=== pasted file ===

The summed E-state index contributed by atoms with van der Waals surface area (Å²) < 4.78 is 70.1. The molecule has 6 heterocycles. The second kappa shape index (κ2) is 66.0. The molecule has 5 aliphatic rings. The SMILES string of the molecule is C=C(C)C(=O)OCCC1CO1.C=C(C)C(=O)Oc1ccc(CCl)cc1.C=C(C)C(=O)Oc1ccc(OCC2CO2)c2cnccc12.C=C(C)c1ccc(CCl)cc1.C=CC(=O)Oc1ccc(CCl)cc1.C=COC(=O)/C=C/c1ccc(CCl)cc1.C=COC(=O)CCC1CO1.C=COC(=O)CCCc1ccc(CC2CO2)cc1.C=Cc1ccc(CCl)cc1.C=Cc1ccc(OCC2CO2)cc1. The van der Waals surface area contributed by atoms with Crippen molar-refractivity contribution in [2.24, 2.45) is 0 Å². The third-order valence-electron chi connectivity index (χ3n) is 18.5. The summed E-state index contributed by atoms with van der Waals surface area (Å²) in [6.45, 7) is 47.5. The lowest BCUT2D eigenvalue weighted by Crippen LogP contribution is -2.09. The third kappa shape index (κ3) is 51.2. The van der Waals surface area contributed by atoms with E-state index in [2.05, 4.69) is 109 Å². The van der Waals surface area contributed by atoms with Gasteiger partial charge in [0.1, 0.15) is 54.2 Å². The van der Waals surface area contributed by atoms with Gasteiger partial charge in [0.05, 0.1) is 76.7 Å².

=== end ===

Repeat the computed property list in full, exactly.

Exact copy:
The summed E-state index contributed by atoms with van der Waals surface area (Å²) < 4.78 is 70.1. The molecule has 6 heterocycles. The second kappa shape index (κ2) is 66.0. The molecule has 5 aliphatic rings. The SMILES string of the molecule is C=C(C)C(=O)OCCC1CO1.C=C(C)C(=O)Oc1ccc(CCl)cc1.C=C(C)C(=O)Oc1ccc(OCC2CO2)c2cnccc12.C=C(C)c1ccc(CCl)cc1.C=CC(=O)Oc1ccc(CCl)cc1.C=COC(=O)/C=C/c1ccc(CCl)cc1.C=COC(=O)CCC1CO1.C=COC(=O)CCCc1ccc(CC2CO2)cc1.C=Cc1ccc(CCl)cc1.C=Cc1ccc(OCC2CO2)cc1. The van der Waals surface area contributed by atoms with Crippen molar-refractivity contribution in [2.24, 2.45) is 0 Å². The third-order valence-electron chi connectivity index (χ3n) is 18.5. The summed E-state index contributed by atoms with van der Waals surface area (Å²) in [6.45, 7) is 47.5. The lowest BCUT2D eigenvalue weighted by Crippen LogP contribution is -2.09. The third kappa shape index (κ3) is 51.2. The van der Waals surface area contributed by atoms with E-state index in [2.05, 4.69) is 109 Å². The van der Waals surface area contributed by atoms with Gasteiger partial charge in [0.1, 0.15) is 54.2 Å². The van der Waals surface area contributed by atoms with Gasteiger partial charge in [0.05, 0.1) is 76.7 Å².